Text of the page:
Power Line & wi fi

#1
Thought I'd try the collective arrse brain to solve this one, please.
Have a house with decent walls and the virgin cable connection in 1 corner, fairly remote from some of the rest of the house. A while ago I thought I'd boost the WiFi signal by using Power Line connections. It's never really worked as I hoped, by that I mean 1 seamless connection with a single name throughout the house.
Kitchen has a different name and the phone doesn't connect automatically all the time.
Question is how to fix it?

I have the latest virgin router. Plugged into the wall socket is a TP Link TL PA 4020p cabled to the router. In the kitchen is a TP Link AV500 plugged into the wall (cabled to the heating system). Upstairs is a TP Link TL WPA 4230P plugged in the wall and cabled to the desktop. In another bedroom is another TP Link plugged in the wall and cabled to a laptop.
 
#2
Assuming the power line adapters transmit their own WiFi ssid- do they give decent coverage alone? I’d be tempted to add them wherever required to do so and disable WiFi on the router
 
#3
Assuming the power line adapters transmit their own WiFi ssid- do they give decent coverage alone? I’d be tempted to add them wherever required to do so and disable WiFi on the router
Yes they do give WiFi. Not too sure what's happening in the lounge with the router and power line.
 
#4
I thought the idea of powerline was to simply extended the network by using ring main wiring as a wired network with devices connected to each powerline plug with a cat5e (or later) patch lead. I have never used them.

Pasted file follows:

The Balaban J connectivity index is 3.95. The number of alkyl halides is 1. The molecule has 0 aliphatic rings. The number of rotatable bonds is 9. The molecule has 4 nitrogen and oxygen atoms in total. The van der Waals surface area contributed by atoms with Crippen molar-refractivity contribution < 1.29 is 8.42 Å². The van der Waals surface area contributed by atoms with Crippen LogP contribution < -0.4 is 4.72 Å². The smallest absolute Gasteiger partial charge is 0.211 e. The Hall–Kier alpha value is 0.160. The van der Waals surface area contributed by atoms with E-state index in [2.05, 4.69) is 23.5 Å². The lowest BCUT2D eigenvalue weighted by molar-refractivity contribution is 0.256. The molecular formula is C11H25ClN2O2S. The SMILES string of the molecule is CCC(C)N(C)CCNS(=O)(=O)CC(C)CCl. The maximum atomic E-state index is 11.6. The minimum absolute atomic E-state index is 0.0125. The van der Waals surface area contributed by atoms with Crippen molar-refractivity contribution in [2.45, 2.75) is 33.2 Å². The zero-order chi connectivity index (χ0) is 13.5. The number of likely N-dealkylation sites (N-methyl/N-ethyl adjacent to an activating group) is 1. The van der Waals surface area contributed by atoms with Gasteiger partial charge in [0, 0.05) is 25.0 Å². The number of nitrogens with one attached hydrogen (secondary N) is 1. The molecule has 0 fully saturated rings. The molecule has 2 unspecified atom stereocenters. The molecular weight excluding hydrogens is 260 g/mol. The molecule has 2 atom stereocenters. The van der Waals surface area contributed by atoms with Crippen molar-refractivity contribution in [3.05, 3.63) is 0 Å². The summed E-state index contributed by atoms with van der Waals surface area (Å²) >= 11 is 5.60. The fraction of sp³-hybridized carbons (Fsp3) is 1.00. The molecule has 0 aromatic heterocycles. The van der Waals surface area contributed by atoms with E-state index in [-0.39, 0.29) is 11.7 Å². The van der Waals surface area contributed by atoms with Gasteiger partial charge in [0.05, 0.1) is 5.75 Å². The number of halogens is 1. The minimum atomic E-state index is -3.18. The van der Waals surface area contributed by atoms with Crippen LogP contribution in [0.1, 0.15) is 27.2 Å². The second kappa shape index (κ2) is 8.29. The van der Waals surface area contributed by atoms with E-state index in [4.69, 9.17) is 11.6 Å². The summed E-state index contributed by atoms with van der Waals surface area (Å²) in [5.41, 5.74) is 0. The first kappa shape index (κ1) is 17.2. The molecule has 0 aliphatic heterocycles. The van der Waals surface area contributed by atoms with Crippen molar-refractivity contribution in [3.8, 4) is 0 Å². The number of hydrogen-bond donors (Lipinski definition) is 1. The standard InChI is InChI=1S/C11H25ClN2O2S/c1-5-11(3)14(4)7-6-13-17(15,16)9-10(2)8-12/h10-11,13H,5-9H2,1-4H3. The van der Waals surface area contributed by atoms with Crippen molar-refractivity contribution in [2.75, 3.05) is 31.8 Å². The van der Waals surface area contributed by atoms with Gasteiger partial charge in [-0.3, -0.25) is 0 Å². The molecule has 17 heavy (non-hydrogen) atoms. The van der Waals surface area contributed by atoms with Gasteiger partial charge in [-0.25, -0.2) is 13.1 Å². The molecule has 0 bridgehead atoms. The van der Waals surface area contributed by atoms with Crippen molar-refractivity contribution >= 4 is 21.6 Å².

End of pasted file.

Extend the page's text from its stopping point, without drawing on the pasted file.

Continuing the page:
I use a single wifi extender to reach the furthest extremity of my house - it transmits on both bands using different SSIDs to my router but all of my portable devices are set to recognise all four SSIDs and connect to whichever it sees / strongest signal. It should be noted that wifi extenders will reduce wifi network speed significantly.

For seamless wifi you probably need to look at mesh networking...
 

JNM

War Hero
#5
I’ve only really used power line to wire things, wouldn’t a signal booster or a mesh network be a better option?
 

JNM

War Hero
#6
I thought the idea of powerline was to simply extended the network by using ring main wiring as a wired network with devices connected to each powerline plug with a cat5e (or later) patch lead. I have never used them.

I use a single wifi extender to reach the furthest extremity of my house - it transmits on both bands using different SSIDs to my router but all of my portable devices are set to recognise all four SSIDs and connect to whichever it sees / strongest signal. It should be noted that wifi extenders will reduce wifi network speed significantly.

For seamless wifi you probably need to look at mesh networking...
Fμckεr
 

MrBane

LE
Moderator
Kit Reviewer
Reviews Editor
#7
I've done this before - but I used both the powerline version and the simple WiFi booster / extender.

Powerline lost a -huge- amount of bandwidth from noise.

WiFi booster / extender worked fine and I just set all devices to switch to strongest signal, so the house had three WiFi spots in total.